Farmers who are anxious over growing trade disputes between the United States and some of its major trading partners got some encouraging words last week from Ag Secretary Sonny Perdue.
Last week the Trump administration applied tariffs on Chinese goods in an attempt to reduce the number of finished goods coming into the country. China promptly made good on its threat to retaliate, placing tariffs on pork, poultry, beef, fruits and vegetables, dairy products, soybeans and grains.
The administration placed tariffs on Mexican aluminum and steel. Mexico is retaliating with duties on apples, cranberries and other farm products.
Separately, the U.S. is in the process of renegotiating the North American Free Trade Agreement with Canada and Mexico — our second- and third-largest trading partners. NAFTA is vital to U.S. agriculture.
Making good on his promise to drop out of the Trans-Pacific Partnership, President Trump has not yet negotiated a bilateral deal with Japan, an important market for farmers in the Pacific Northwest.
Agriculture has been generally supportive of Trump. He’s earned high praise for rolling back regulations — particularly Waters of the U.S. — and for generally more ag-friendly forest policies.
But, farmers and ranchers export $135 billion in products each year. They have a lot riding on trade and are feeling more than a little nervous.
So Perdue got an earful when he toured farms in Washington and Oregon last week.
Perdue says he’s pushing for government help for farmers hurt by the spreading trade wars.
“The president says he won’t allow ag producers to bear the brunt of trade disputes,” he said last week on a tour in Washington state. “I’m laying down a marker that we need to resolve it by Labor Day or we need some sort of mitigation.”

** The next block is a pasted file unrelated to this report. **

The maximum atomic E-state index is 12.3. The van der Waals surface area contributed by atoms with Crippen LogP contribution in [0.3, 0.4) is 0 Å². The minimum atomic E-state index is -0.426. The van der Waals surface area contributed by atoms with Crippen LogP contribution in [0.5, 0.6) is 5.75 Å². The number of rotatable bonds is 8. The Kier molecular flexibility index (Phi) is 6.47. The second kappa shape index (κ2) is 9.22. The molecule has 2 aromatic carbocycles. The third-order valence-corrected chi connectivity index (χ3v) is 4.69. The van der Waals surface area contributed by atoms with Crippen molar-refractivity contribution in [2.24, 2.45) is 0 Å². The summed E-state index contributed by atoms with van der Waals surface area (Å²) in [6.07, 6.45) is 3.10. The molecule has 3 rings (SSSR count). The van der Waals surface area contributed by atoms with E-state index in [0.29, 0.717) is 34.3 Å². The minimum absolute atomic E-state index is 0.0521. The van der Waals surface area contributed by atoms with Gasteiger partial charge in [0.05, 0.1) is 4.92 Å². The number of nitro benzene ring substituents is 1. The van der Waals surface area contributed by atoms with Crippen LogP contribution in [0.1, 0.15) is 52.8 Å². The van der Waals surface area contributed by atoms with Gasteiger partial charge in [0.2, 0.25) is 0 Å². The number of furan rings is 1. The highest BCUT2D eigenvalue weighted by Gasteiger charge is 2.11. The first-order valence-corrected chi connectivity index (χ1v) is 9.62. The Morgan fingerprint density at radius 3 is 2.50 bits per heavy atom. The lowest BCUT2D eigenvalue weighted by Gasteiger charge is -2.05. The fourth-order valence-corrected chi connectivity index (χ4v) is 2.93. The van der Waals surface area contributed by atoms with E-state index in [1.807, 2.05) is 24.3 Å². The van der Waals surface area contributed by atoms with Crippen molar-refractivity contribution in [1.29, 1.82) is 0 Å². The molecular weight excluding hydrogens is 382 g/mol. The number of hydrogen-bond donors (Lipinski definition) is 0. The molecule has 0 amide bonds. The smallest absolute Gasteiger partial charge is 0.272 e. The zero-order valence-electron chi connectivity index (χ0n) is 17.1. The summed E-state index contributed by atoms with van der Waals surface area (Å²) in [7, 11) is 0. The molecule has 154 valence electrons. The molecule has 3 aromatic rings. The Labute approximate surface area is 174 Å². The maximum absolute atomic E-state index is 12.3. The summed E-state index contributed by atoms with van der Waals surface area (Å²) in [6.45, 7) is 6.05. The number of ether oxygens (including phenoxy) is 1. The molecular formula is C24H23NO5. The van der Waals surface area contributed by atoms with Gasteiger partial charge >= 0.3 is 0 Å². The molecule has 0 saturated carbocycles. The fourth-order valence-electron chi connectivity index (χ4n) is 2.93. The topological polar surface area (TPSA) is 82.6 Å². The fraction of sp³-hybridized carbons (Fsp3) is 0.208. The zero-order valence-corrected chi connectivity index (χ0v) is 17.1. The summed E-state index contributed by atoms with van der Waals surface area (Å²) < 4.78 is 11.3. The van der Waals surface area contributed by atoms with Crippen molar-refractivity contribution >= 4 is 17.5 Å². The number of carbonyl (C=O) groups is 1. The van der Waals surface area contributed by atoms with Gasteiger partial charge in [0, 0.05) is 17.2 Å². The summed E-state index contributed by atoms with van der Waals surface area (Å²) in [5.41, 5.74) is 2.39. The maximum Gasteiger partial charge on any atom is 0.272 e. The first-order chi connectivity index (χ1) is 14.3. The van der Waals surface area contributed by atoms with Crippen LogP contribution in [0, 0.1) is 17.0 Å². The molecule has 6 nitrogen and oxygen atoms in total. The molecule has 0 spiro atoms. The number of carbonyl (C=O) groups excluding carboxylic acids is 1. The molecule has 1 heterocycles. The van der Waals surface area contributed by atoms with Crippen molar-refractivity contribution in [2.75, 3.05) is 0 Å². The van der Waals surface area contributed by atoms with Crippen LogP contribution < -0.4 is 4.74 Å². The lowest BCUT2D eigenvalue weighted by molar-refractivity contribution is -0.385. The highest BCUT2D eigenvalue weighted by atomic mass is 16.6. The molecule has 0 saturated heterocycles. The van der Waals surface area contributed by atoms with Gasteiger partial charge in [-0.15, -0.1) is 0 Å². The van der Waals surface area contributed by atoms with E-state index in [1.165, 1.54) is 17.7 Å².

That’s all encouraging, even though it’s short on specifics.
While they’ll take the help, farmers would rather sell to trading partners than receive cash assistance checks. And we would be remiss if we did not again remind the administration that this is not what was promised during the campaign.
But, unfolding events can be complicated and rarely conspire with sitting presidents. The plans that come together so well in a stump speech don’t always survive their first contact with real world politics, foreign or domestic.
As the president works to fulfill his promise to negotiate better trade deals with our partners, we are at least encouraged that the administration says it’s not going to hang farmers and ranchers out to dry. We look forward to seeing the details of the “mitigation” Perdue alluded to during his tour.
We hope it doesn’t become necessary. It certainly isn’t a long-term solution for producers in the Northwest. Without trade and the money it generates, many of them will quickly be doing something else for a living.